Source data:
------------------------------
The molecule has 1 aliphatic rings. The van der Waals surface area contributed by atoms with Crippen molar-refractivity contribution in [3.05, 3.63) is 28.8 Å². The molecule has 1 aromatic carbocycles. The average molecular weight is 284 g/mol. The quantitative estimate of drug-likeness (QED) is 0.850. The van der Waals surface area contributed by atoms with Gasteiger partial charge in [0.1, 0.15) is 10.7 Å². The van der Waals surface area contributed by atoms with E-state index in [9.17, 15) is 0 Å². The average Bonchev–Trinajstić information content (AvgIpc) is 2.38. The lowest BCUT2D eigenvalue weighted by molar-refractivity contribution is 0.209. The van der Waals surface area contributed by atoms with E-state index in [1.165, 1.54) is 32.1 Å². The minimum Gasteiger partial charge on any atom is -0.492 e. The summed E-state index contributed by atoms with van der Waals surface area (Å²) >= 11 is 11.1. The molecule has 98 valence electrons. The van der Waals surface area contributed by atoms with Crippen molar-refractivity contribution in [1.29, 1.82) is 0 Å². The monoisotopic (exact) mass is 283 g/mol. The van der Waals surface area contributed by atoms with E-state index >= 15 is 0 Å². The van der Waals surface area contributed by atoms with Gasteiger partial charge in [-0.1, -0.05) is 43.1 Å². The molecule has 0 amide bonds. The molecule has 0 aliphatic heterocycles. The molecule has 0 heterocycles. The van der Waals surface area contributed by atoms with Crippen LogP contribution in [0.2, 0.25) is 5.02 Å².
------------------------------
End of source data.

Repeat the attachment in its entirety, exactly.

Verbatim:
The molecule has 1 aliphatic rings. The van der Waals surface area contributed by atoms with Crippen molar-refractivity contribution in [3.05, 3.63) is 28.8 Å². The molecule has 1 aromatic carbocycles. The average molecular weight is 284 g/mol. The quantitative estimate of drug-likeness (QED) is 0.850. The van der Waals surface area contributed by atoms with Gasteiger partial charge in [0.1, 0.15) is 10.7 Å². The van der Waals surface area contributed by atoms with E-state index in [9.17, 15) is 0 Å². The average Bonchev–Trinajstić information content (AvgIpc) is 2.38. The lowest BCUT2D eigenvalue weighted by molar-refractivity contribution is 0.209. The van der Waals surface area contributed by atoms with E-state index in [1.165, 1.54) is 32.1 Å². The minimum Gasteiger partial charge on any atom is -0.492 e. The summed E-state index contributed by atoms with van der Waals surface area (Å²) >= 11 is 11.1. The molecule has 98 valence electrons. The van der Waals surface area contributed by atoms with Crippen molar-refractivity contribution in [1.29, 1.82) is 0 Å². The monoisotopic (exact) mass is 283 g/mol. The van der Waals surface area contributed by atoms with E-state index >= 15 is 0 Å². The van der Waals surface area contributed by atoms with Gasteiger partial charge in [-0.1, -0.05) is 43.1 Å². The molecule has 0 amide bonds. The molecule has 0 aliphatic heterocycles. The molecule has 0 heterocycles. The van der Waals surface area contributed by atoms with Crippen LogP contribution in [0.2, 0.25) is 5.02 Å².